UTK - Math 171 - Alexiades

            Floating Point Numbers - Roundoff

Machine numbers

  • There are finitely many floating point numbers on any computer.
  • They are NOT evenly spaced (same # between consecutive powers of 2) so spread out further and further apart.
  • Any given real number x must be approximated by a nearest machine number, fl(x), resulting in a roundoff error.
    Important consequencies:
    1. There is an inherent error in representing real numbers, called round-off.
    2. Machine arithmetic is not necessarily commutative, i.e. the order of operations may affect the result!
    3. Loss of significant digits in arithmetic, especially in:
      • subtractive cancellation: when subtracting nearly equal reals
      • unbalanced multiplication: when nultiplying by a very small number (or dividing by a very large number).
    4. Number of decimal digits that can be trusted:   7 in single precision, 15 in double precision.

    Machine epsilon ε
  • ε is the smallest positive number such that 1+ε > 1
  • ε = 2−p , p=precision = # of bits in mantissa.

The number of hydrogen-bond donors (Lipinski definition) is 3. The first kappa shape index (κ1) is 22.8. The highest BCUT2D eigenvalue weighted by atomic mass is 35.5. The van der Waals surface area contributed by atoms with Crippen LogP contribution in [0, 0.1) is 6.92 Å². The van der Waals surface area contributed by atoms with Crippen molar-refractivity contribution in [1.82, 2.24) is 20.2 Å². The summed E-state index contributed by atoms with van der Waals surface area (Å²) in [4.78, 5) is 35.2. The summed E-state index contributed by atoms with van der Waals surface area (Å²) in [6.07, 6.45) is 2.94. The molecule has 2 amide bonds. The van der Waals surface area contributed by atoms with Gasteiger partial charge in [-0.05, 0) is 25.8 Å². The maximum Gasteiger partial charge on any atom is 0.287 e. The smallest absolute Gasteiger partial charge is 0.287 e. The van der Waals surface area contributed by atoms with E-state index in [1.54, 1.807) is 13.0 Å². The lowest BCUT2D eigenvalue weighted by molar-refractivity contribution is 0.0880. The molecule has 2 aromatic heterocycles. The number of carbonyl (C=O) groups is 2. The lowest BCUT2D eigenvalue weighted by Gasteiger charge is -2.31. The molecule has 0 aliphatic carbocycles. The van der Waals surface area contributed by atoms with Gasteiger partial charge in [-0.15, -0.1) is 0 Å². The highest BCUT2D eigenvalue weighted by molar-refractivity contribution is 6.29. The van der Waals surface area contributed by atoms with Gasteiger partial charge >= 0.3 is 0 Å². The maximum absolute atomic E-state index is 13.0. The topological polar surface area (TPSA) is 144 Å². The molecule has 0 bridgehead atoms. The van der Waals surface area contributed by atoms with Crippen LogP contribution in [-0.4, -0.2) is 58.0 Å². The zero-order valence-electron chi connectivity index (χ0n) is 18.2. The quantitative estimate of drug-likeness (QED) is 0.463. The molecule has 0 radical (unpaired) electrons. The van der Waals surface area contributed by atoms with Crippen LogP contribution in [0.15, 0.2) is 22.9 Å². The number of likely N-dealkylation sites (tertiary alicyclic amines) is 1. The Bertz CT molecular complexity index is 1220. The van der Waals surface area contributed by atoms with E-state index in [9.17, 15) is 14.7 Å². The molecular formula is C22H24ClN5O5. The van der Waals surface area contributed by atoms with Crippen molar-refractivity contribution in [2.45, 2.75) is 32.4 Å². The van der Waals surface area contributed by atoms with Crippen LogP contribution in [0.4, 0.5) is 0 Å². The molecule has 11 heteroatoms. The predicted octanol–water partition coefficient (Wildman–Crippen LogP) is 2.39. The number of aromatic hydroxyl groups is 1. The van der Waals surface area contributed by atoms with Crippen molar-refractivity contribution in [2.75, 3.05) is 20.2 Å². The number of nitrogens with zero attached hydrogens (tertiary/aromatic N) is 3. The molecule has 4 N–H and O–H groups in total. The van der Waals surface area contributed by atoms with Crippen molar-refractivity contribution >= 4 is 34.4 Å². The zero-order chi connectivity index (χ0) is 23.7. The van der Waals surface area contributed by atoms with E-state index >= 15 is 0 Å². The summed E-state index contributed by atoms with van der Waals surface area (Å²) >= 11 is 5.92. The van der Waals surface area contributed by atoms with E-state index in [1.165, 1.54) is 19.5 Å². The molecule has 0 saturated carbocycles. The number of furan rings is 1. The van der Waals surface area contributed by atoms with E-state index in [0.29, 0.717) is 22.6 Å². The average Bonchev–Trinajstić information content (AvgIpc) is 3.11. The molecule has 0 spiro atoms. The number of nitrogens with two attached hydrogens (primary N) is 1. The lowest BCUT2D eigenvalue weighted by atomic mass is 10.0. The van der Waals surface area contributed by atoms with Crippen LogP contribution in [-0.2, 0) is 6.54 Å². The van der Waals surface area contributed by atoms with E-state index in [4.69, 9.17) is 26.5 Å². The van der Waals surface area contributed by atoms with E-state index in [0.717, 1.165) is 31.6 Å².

• In 32 bit double precision, p=52, so   ε = 2−52 ≈ 10−15
  • For any real x,   fl(x) = x ( 1 + ε ), so   ε = ( fl(x) − x ) / x = relative error in representing x by fl(x)
  • Thus, the absolute error in representing x by fl(x) is   roundoff = fl(x)−x = εx , so it is proportional to x .
      So, the larger the number the larger the roundoff error!
  • In Matlab: eps(x) gives the machine number nearest to x for that computer.
              eps(1)   or just eps gives ε itself.
  • For example: eps(1) = 2.2204e-16 , eps(100) = 1.4211e-14 , eps(1000) = 1.1369e-13 , eps(1.e6) = 1.1642e-10 , ...
                losing more and more accuracy...
  • For example: 1+eps == 1 gives false,   1+eps/2 == 1 gives true
                So, any (positive) number less than ε is effectively zero in computation!